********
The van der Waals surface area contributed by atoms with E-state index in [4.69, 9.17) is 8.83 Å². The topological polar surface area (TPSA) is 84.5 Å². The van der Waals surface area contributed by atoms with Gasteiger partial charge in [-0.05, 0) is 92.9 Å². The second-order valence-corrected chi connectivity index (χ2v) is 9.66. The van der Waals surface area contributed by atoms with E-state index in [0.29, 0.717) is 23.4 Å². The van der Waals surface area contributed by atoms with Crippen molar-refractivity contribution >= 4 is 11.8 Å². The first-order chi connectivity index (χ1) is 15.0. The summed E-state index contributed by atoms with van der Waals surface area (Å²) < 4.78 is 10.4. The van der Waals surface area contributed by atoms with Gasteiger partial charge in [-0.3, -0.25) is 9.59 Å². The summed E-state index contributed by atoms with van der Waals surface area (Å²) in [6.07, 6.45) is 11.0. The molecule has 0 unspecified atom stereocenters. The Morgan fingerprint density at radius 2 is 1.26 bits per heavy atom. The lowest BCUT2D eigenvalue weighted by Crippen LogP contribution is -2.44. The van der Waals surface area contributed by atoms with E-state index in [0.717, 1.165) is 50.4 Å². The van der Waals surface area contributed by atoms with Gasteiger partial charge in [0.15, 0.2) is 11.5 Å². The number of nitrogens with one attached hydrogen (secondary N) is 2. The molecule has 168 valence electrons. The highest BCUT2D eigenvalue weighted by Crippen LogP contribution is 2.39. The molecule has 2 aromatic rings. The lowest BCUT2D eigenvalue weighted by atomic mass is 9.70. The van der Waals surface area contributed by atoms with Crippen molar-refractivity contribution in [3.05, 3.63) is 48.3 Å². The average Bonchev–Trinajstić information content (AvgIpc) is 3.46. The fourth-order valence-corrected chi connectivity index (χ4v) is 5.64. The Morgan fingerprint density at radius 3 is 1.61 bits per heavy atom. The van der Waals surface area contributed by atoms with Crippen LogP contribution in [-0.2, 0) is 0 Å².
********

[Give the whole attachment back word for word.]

The van der Waals surface area contributed by atoms with E-state index in [4.69, 9.17) is 8.83 Å². The topological polar surface area (TPSA) is 84.5 Å². The van der Waals surface area contributed by atoms with Gasteiger partial charge in [-0.05, 0) is 92.9 Å². The second-order valence-corrected chi connectivity index (χ2v) is 9.66. The van der Waals surface area contributed by atoms with E-state index in [0.29, 0.717) is 23.4 Å². The van der Waals surface area contributed by atoms with Crippen molar-refractivity contribution >= 4 is 11.8 Å². The first-order chi connectivity index (χ1) is 15.0. The summed E-state index contributed by atoms with van der Waals surface area (Å²) < 4.78 is 10.4. The van der Waals surface area contributed by atoms with Gasteiger partial charge in [-0.3, -0.25) is 9.59 Å². The summed E-state index contributed by atoms with van der Waals surface area (Å²) in [6.07, 6.45) is 11.0. The molecule has 0 unspecified atom stereocenters. The Morgan fingerprint density at radius 2 is 1.26 bits per heavy atom. The lowest BCUT2D eigenvalue weighted by Crippen LogP contribution is -2.44. The van der Waals surface area contributed by atoms with E-state index in [0.717, 1.165) is 50.4 Å². The van der Waals surface area contributed by atoms with Gasteiger partial charge in [0.15, 0.2) is 11.5 Å². The number of nitrogens with one attached hydrogen (secondary N) is 2. The molecule has 168 valence electrons. The highest BCUT2D eigenvalue weighted by Crippen LogP contribution is 2.39. The molecule has 2 aromatic rings. The lowest BCUT2D eigenvalue weighted by atomic mass is 9.70. The van der Waals surface area contributed by atoms with Crippen molar-refractivity contribution in [3.05, 3.63) is 48.3 Å². The average Bonchev–Trinajstić information content (AvgIpc) is 3.46. The fourth-order valence-corrected chi connectivity index (χ4v) is 5.64. The Morgan fingerprint density at radius 3 is 1.61 bits per heavy atom. The van der Waals surface area contributed by atoms with Crippen LogP contribution in [-0.2, 0) is 0 Å².